Bonnie’s only complaint with Chip is that he uses his stall for a toilet, despite having full time access to a paddock, and he tends to make a huge mess that has to be cleaned up before each feeding time. But we can’t really fault him for that, since he was trapped in a stall for who knows how long before he was rescued. Bonnie is hopeful that he’ll soon discover the joys of peeing outdoors, and she is grateful to him for being gentle and well‐behaved while his stall is being cleaned. Also she is the first to admit that she is very spoiled by horses like Honeycutt, who only relieve themselves in one far corner of the paddock.
Chip has also been suffering from some type of allergic reaction that started before he left SAFE Harbor, causing strange hives to form on his face and body. He’s been treated with Benadryl which has helped, and we’ve got our fingers crossed that things are now under control.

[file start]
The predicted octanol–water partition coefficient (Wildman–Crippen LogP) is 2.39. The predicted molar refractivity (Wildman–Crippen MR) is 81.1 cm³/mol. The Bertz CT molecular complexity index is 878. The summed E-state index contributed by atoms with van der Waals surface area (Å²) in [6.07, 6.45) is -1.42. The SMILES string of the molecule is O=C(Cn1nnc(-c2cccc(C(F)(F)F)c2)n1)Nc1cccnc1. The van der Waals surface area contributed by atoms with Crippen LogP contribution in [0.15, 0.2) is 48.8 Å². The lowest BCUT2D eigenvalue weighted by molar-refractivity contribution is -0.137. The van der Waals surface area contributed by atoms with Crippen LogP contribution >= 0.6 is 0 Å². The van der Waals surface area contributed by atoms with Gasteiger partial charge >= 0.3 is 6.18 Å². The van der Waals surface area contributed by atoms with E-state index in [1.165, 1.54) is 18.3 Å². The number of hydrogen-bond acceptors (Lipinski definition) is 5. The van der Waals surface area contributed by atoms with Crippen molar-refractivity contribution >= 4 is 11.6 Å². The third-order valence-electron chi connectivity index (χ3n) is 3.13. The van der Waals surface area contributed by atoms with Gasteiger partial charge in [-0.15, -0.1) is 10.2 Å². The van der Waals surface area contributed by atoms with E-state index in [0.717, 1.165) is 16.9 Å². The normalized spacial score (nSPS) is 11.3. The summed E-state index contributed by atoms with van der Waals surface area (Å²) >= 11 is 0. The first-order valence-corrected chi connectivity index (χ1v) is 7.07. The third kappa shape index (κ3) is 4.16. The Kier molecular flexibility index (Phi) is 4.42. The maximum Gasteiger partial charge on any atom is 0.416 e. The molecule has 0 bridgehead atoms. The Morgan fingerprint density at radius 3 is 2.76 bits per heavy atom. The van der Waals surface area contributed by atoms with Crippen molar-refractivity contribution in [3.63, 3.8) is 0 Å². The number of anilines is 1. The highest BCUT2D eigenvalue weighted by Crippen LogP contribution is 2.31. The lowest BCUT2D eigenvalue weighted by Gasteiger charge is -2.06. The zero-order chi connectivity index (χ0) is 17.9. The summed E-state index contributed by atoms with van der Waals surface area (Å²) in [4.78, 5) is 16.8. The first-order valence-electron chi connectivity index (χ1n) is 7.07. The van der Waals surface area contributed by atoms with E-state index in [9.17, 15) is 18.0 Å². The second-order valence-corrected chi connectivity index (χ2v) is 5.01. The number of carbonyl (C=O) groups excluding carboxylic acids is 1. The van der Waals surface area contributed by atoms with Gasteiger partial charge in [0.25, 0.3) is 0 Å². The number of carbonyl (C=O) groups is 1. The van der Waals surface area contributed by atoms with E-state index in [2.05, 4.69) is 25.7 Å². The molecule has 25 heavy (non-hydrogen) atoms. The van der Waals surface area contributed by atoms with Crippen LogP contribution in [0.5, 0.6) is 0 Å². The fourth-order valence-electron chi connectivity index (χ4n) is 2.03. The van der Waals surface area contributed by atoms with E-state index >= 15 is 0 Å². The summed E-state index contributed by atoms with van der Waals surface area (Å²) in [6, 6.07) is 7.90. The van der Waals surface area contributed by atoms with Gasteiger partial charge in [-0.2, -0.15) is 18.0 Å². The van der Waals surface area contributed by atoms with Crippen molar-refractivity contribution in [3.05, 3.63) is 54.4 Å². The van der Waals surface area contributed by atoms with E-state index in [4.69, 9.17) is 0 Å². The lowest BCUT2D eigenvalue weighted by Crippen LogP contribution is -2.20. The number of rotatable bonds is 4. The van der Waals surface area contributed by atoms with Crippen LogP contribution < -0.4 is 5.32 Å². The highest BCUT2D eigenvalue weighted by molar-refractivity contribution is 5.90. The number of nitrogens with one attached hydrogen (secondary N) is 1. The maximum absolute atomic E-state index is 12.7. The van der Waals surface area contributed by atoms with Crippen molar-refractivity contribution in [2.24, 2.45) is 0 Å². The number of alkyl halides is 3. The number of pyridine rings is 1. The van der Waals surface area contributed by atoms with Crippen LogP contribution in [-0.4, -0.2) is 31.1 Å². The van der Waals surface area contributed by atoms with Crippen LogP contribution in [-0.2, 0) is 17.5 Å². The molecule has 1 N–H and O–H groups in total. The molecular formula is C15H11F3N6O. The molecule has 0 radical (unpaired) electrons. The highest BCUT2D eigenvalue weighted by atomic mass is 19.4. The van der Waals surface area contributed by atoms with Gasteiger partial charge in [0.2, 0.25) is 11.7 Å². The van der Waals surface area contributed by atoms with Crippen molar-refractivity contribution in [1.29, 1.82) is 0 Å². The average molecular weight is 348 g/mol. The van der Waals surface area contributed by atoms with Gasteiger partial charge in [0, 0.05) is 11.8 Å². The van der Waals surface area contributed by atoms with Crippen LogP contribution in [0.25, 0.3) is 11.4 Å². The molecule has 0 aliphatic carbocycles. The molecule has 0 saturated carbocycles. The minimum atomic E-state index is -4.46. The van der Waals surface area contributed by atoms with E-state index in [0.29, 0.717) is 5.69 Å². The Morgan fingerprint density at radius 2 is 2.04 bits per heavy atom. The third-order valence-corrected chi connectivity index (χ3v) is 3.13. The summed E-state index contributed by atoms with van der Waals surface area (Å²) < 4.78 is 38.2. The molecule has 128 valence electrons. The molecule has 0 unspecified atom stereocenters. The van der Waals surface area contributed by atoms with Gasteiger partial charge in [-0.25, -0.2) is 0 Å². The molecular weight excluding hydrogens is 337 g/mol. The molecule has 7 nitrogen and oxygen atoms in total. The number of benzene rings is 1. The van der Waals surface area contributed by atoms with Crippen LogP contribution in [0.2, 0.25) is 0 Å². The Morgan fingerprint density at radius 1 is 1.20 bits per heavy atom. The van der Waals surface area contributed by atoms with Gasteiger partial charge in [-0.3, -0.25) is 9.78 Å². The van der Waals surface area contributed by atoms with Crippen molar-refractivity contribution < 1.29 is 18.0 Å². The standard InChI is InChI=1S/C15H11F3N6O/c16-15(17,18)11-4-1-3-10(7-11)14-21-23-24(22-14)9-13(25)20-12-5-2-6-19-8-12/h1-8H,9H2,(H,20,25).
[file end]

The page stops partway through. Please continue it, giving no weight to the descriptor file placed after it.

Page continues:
All in all, Chip is proving to be a delightful little horse who’s a lot of fun to be around, and we hope the future has great things in store for him!
SAFE has agreed to take four of the horses that were seized by Pierce County Animal Control in late September 2012 from a property in Graham, WA. Three of the horses were transported to SAFE and NWESC today; the fourth is currently still at Frontier Park where PCAC has been housing the horses from this seizure.
According to the Pierce County prosecutor’s office, the horses were discovered when a DEA agent came onto the property to serve a search warrant. The agent contacted Pierce County Animal Control who found 39 horses, including ten stallions, living in deplorable conditions in three run down barns and outdoor paddocks. The horses were living in stalls with “excessive accumulations of feces and urine” and shelters containing piles of manure one to two feet high. Some of the horses were underweight, and many of them were suffering from severe and painful medical conditions brought on by their neglect. The majority of the horses appear to have had very little handling, and were difficult to even put halters on. They were also suffering from a lack of hoof care, dental care, and other necessary vet care.